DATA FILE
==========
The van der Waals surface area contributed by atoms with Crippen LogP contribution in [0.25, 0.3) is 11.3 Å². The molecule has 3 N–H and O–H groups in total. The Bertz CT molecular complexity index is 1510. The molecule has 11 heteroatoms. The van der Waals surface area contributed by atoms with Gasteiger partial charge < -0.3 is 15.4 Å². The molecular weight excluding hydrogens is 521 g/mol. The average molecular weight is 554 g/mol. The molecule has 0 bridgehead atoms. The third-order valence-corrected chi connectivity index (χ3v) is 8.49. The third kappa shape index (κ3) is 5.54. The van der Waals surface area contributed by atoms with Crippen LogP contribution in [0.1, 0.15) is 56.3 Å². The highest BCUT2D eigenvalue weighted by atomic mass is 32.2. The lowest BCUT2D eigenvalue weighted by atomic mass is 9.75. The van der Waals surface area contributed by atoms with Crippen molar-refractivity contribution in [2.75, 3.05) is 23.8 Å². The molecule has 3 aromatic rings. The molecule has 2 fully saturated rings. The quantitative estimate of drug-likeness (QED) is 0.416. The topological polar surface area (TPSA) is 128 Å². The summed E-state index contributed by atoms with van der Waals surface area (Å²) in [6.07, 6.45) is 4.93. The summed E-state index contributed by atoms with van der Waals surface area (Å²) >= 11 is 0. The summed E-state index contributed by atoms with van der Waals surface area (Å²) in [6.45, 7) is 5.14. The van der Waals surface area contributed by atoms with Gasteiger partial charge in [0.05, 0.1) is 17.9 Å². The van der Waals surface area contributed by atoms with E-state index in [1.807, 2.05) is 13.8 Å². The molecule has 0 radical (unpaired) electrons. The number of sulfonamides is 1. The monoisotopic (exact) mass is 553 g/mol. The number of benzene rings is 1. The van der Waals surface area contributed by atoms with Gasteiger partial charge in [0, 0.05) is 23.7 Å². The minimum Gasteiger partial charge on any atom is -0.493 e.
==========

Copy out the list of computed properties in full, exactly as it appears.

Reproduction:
The van der Waals surface area contributed by atoms with Crippen LogP contribution in [0.25, 0.3) is 11.3 Å². The molecule has 3 N–H and O–H groups in total. The Bertz CT molecular complexity index is 1510. The molecule has 11 heteroatoms. The van der Waals surface area contributed by atoms with Gasteiger partial charge < -0.3 is 15.4 Å². The molecular weight excluding hydrogens is 521 g/mol. The average molecular weight is 554 g/mol. The molecule has 0 bridgehead atoms. The third-order valence-corrected chi connectivity index (χ3v) is 8.49. The third kappa shape index (κ3) is 5.54. The van der Waals surface area contributed by atoms with Crippen LogP contribution in [0.1, 0.15) is 56.3 Å². The highest BCUT2D eigenvalue weighted by atomic mass is 32.2. The lowest BCUT2D eigenvalue weighted by atomic mass is 9.75. The van der Waals surface area contributed by atoms with Crippen molar-refractivity contribution in [2.75, 3.05) is 23.8 Å². The molecule has 3 aromatic rings. The molecule has 2 fully saturated rings. The quantitative estimate of drug-likeness (QED) is 0.416. The topological polar surface area (TPSA) is 128 Å². The summed E-state index contributed by atoms with van der Waals surface area (Å²) in [6.07, 6.45) is 4.93. The summed E-state index contributed by atoms with van der Waals surface area (Å²) >= 11 is 0. The summed E-state index contributed by atoms with van der Waals surface area (Å²) in [6.45, 7) is 5.14. The van der Waals surface area contributed by atoms with Gasteiger partial charge in [0.05, 0.1) is 17.9 Å². The van der Waals surface area contributed by atoms with E-state index in [1.807, 2.05) is 13.8 Å². The molecule has 0 radical (unpaired) electrons. The number of sulfonamides is 1. The monoisotopic (exact) mass is 553 g/mol. The number of benzene rings is 1. The van der Waals surface area contributed by atoms with Gasteiger partial charge in [0, 0.05) is 23.7 Å². The minimum Gasteiger partial charge on any atom is -0.493 e.